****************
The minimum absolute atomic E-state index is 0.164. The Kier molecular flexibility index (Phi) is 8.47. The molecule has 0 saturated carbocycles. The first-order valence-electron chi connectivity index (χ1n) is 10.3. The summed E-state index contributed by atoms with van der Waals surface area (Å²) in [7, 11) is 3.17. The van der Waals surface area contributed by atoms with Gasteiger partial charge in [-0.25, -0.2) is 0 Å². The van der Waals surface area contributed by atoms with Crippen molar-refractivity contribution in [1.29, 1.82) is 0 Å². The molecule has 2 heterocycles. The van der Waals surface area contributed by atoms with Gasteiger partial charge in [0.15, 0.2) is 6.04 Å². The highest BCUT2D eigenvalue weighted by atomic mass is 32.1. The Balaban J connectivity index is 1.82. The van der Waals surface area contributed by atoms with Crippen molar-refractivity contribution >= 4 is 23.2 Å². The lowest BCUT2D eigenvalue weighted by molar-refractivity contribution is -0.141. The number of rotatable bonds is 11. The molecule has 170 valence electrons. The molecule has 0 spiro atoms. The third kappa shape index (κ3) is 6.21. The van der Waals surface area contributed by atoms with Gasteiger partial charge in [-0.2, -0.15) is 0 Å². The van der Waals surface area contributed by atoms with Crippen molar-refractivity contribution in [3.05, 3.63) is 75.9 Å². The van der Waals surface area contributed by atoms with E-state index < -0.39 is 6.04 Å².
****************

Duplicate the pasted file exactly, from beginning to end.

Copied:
The minimum absolute atomic E-state index is 0.164. The Kier molecular flexibility index (Phi) is 8.47. The molecule has 0 saturated carbocycles. The first-order valence-electron chi connectivity index (χ1n) is 10.3. The summed E-state index contributed by atoms with van der Waals surface area (Å²) in [7, 11) is 3.17. The van der Waals surface area contributed by atoms with Gasteiger partial charge in [-0.25, -0.2) is 0 Å². The van der Waals surface area contributed by atoms with Crippen molar-refractivity contribution in [1.29, 1.82) is 0 Å². The molecule has 2 heterocycles. The van der Waals surface area contributed by atoms with Gasteiger partial charge in [0.15, 0.2) is 6.04 Å². The highest BCUT2D eigenvalue weighted by atomic mass is 32.1. The Balaban J connectivity index is 1.82. The van der Waals surface area contributed by atoms with Crippen molar-refractivity contribution >= 4 is 23.2 Å². The lowest BCUT2D eigenvalue weighted by molar-refractivity contribution is -0.141. The number of rotatable bonds is 11. The molecule has 170 valence electrons. The molecule has 0 spiro atoms. The third kappa shape index (κ3) is 6.21. The van der Waals surface area contributed by atoms with Gasteiger partial charge in [-0.2, -0.15) is 0 Å². The van der Waals surface area contributed by atoms with Crippen molar-refractivity contribution in [3.05, 3.63) is 75.9 Å². The van der Waals surface area contributed by atoms with E-state index < -0.39 is 6.04 Å².